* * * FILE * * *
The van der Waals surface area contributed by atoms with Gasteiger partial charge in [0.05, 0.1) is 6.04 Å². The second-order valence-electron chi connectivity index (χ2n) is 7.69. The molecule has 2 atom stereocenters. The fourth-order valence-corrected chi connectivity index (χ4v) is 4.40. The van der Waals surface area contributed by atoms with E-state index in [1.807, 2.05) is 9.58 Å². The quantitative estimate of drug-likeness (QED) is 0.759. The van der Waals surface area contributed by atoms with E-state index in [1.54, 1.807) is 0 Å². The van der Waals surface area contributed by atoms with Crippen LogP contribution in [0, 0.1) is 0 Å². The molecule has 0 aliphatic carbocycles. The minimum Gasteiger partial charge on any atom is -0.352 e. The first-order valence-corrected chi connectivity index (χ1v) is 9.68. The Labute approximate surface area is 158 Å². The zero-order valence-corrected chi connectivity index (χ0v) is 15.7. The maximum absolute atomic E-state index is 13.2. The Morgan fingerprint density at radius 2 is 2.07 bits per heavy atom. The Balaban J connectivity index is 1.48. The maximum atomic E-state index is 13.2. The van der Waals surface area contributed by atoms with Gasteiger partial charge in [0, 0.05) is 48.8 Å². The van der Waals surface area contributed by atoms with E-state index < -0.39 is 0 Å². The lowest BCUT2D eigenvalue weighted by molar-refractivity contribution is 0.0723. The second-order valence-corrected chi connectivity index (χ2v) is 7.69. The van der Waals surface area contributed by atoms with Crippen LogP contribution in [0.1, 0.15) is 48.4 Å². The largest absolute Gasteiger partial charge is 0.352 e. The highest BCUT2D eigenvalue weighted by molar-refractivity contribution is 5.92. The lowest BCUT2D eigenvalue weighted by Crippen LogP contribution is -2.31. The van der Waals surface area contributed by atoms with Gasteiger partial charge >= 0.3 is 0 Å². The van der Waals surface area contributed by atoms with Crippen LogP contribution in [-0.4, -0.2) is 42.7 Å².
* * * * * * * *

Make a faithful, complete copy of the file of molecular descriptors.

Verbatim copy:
The van der Waals surface area contributed by atoms with Gasteiger partial charge in [0.05, 0.1) is 6.04 Å². The second-order valence-electron chi connectivity index (χ2n) is 7.69. The molecule has 2 atom stereocenters. The fourth-order valence-corrected chi connectivity index (χ4v) is 4.40. The van der Waals surface area contributed by atoms with E-state index in [1.807, 2.05) is 9.58 Å². The quantitative estimate of drug-likeness (QED) is 0.759. The van der Waals surface area contributed by atoms with E-state index in [1.54, 1.807) is 0 Å². The van der Waals surface area contributed by atoms with Crippen LogP contribution in [0, 0.1) is 0 Å². The molecule has 0 aliphatic carbocycles. The minimum Gasteiger partial charge on any atom is -0.352 e. The first-order valence-corrected chi connectivity index (χ1v) is 9.68. The Labute approximate surface area is 158 Å². The zero-order valence-corrected chi connectivity index (χ0v) is 15.7. The maximum absolute atomic E-state index is 13.2. The Morgan fingerprint density at radius 2 is 2.07 bits per heavy atom. The Balaban J connectivity index is 1.48. The maximum atomic E-state index is 13.2. The van der Waals surface area contributed by atoms with Gasteiger partial charge in [0, 0.05) is 48.8 Å². The van der Waals surface area contributed by atoms with E-state index < -0.39 is 0 Å². The lowest BCUT2D eigenvalue weighted by molar-refractivity contribution is 0.0723. The second-order valence-corrected chi connectivity index (χ2v) is 7.69. The van der Waals surface area contributed by atoms with Crippen LogP contribution in [0.1, 0.15) is 48.4 Å². The largest absolute Gasteiger partial charge is 0.352 e. The highest BCUT2D eigenvalue weighted by molar-refractivity contribution is 5.92. The lowest BCUT2D eigenvalue weighted by Crippen LogP contribution is -2.31. The van der Waals surface area contributed by atoms with Gasteiger partial charge >= 0.3 is 0 Å². The van der Waals surface area contributed by atoms with Crippen LogP contribution in [-0.4, -0.2) is 42.7 Å².